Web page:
Yom Sheini, 15 Iyyar 5779
Monday, 20 May 2019
Parashat Va'era 2012

Parashat Va’era by Rabbi Anna Gerrard
20 January 2012

 

This week we watched in horror as the news coverage of the Costa Concordia disaster unfolded.· I am sure I was not the only one who looked at the images and immediately thought of the film, Titanic.

Even those involved in the disaster made the comparison.· One survivor, Ian Donoff, described the ordeal as “something you see in these disaster movies happening to you.”

At first, I felt uneasy about comparing the very real suffering of the passengers of the cruise ship to the sensationalised drama of a Hollywood film.· I worried that the comparison served to undermine the reality of the disaster.

Then I realised that, as is the case with so many awful events that occur in this world, I could not possibly comprehend the reality of the experiences of the passengers of the Costa Concordia.· If anything, the Hollywood films helped me by providing me with a framework in which to ‘feel’ the news.

This kind of framework is often referred to as a Metanarrative, an iconic myth that reflects multiple true experiences and histories.· In Jewish tradition, the Torah is our ultimate Metanarrative.· The Biblical stories are our iconic myths that reflect our own human experiences.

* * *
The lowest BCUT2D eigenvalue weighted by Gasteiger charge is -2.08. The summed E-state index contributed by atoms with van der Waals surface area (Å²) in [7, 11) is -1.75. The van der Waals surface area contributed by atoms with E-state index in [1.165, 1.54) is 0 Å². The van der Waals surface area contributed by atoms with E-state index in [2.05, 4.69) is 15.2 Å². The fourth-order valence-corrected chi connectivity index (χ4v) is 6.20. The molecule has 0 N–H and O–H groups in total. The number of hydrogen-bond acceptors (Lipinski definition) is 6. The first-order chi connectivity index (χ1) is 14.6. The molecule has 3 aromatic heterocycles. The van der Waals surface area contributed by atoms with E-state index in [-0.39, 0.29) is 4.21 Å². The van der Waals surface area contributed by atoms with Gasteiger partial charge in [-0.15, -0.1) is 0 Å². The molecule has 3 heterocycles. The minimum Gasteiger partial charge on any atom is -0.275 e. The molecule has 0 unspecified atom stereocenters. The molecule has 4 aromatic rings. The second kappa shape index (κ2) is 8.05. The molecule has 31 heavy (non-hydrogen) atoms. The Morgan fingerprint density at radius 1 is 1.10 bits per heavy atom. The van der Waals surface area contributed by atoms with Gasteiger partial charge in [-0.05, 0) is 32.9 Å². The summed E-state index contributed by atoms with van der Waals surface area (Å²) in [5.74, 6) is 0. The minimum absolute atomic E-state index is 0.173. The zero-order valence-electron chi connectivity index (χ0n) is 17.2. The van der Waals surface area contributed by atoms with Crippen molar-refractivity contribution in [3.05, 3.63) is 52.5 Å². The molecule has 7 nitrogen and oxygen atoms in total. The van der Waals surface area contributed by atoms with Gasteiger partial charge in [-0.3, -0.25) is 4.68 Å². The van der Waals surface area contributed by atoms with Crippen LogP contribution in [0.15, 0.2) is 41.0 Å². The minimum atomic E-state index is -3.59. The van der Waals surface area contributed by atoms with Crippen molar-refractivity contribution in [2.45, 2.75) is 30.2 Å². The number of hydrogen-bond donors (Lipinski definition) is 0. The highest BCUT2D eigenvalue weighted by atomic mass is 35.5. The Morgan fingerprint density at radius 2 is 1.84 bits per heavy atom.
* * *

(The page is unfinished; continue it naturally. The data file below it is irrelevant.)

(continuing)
This week, we read about the first of the ten plagues in Parashat Va’era.· When Pharoah refuses to let the Israelites go, God sends Moses to turn the rivers to blood and then sends plagues of frogs and lice.

We could concern ourselves with the historicity of these events, asking whether the waters of the Egyptian rivers really did turn to blood or whether thousands of frogs really did invade Egypt.

Or we could view them as Metanarrative, a framework for understanding the world around us and the all-too-frequent human experience of being subjected to oppression, epidemics and natural disasters.

For Liberal Jews, however, there is a problem.· The plain meaning of the text helps us to understand such events as divine punishment.· We have to go a lot deeper is we want to find real meaning in the text and redeem the Exodus narrative from being little more than sensationalised drama!